A smartwatch is a weird device to review right now.
Pretty much everything about the OnePlus Watch pales in comparison to the Apple Watch Series 6, but many companies like Fitbit and Garmin have been able to carve out niches for themselves by creating fitness trackers with smartwatch capabilities.
That’s what OnePlus is trying to do with the OnePlus Watch, and in some ways, it succeeds, but you’ll need to temper your expectations if you were hoping the wearable would compete with the Apple Watch or a Fitbit Versa.
The solid design makes a good first impression
The single most impressive thing about the OnePlus Watch is its multi-week long battery life. I’ve been using mine for around a week and it’s still running with 50 percent left.
Beyond that, it features a pretty premium-feeling design that’s subtle and more appealing to me than a Fitbit or a Garmin watch. It looks a lot like a Samsung Galaxy Watch and various other Wear OS-powered wearables. In the end, it’s a pretty unassuming black circle, but a nice feeling one, thankfully.
The screen is bright and punchy, but there’s no always-on display, and I found that the raise-to-wake function didn’t work as well as with some other smartwatches. The simple two-button setup works well. One button opens the app drawer and acts as a home button, while the other can be mapped to open one of the watch’s built-in apps.
Speaking of the apps, there are a few here worth mentioning. They’re all reasonably bare-bones, but they work well enough. You can get the weather, control music playback, track a workout and more. That said, there’s no third-party app support, so using the OnePlus Watch to log bike rides with apps like Strava isn’t possible.
On the health side of things, you can track your blood oxygen level, heart rate, stress and sleep. This works well, but once again, these are more fitness-focused features, so unless you’re really into tracking your exercise, they will likely go unused.
I’m also a fan of some of the included watch faces. For example, there’s a simple gradient that looks great and other more functional faces that you can add preset app shortcuts to. Still, as I alluded to before, there aren’t many apps I open on a regular basis.
OnePlus beta tests the world
There’s nothing overtly terrible about the OnePlus Watch, but that changes when you stack it up against its competitors.
First off, it makes you download the OnePlus Health app, which is often confusing and frustrating. To be fair, Apple and Google’s Health and Fit apps aren’t that intuitive either, but the UI of OnePlus’ app is so simple that it’s difficult to tell what touch targets to tap. It’s also very buggy and even after the official release, the app doesn’t interact properly with the Watch.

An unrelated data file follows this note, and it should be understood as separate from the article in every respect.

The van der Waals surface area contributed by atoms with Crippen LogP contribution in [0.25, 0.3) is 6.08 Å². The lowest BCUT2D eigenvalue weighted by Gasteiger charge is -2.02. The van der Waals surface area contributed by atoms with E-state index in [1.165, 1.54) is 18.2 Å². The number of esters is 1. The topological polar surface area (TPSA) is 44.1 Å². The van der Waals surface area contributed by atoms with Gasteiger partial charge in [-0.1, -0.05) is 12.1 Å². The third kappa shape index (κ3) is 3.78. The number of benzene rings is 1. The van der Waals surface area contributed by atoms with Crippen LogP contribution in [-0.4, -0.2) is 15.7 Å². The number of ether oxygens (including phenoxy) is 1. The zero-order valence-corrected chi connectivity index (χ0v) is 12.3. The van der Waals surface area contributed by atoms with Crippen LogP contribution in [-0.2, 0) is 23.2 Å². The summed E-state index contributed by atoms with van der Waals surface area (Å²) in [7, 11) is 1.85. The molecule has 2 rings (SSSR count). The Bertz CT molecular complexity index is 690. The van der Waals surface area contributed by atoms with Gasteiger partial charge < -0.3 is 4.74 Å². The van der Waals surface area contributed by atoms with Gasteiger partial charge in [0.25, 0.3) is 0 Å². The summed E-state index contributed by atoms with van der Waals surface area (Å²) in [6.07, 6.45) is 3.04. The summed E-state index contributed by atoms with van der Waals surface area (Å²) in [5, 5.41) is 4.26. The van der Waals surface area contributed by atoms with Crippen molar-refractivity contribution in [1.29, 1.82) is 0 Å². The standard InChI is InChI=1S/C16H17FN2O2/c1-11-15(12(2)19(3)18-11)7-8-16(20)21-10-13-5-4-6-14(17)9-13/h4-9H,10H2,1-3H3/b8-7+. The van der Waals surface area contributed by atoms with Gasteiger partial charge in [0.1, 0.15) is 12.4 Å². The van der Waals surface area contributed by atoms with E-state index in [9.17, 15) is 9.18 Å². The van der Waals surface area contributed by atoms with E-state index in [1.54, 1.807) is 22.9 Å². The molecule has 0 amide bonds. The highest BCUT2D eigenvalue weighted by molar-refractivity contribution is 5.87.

“I took it on a few bike rides, and while the wearable recorded my activity, only some of the metrics were correct.”
Beyond that, the app also doesn’t accurately track any of my sleep data. It does tell me when I go to bed and when I wake up — it even does a decent job tracking naps. However, the app data only really indicates when you go to bed and wake up, and doesn’t delve into other details you’d get with a Fitbit or an Apple Watch. Frustratingly, the watch resets all stored sleep data at 8pm every day, which means if it doesn’t sync for some reason, you lose everything.
The OnePlus Watch’s notifications seem somewhat inconsistent and only come in fast when I’m near my phone. Then, once you access them, you can select from four pre-set messages to reply with. On top of that, OnePlus’ official renders show off a better-looking notification experience than what the actual watch features. I also found that notifications from Slack and some other apps don’t come to the Watch for some reason.
When it comes to working out, the OnePlus Health app is, again, really inconsistent. I took it on a few bike rides, and while the wearable recorded my activity, only some of the metrics were correct. For example, I went on a 5.5km bike ride the other day and the OnePlus Watch only recorded about 60m of the ride despite tracking my heart rate for the entire 5.5km. Then, at the end of my ride, the app said that it could only save bike rides that are over 500m. This happened every time I tried to bike while wearing it.
Other tracking features like yoga worked slightly better, but since there’s no always-on display function, it’s not possible to easily check your progress without physically touching the watch. There is a raise to wake, but I found it worked so inconsistently that I stopped relying on it. Also, during my exercise, the heartbeat metric on the OnePlus Watch was 10-20 bpm lower than the Apple Watch.
The little watch that couldn’t
With the OnePlus Watch, the company has built a decent beta wearable and I think with a few more cycles of refinement, it could have an excellent activity tracker on its hands.
That said, this first model feels like a concept device in some ways, so it’s something I’d recommend to early adopters and tech enthusiasts over people looking for an accurate fitness tracker or smartwatch.
It’s exciting to have OnePlus competing in the smartwatch space, but if it’s going to try again next year, the company still has a lot of work to do.
You can pick one of these up for $219 on OnePlus' website..
"With the OnePlus Watch, the company has built a decent beta wearable and I think with a few more cycles of refinement, it could have an excellent activity tracker on their hands."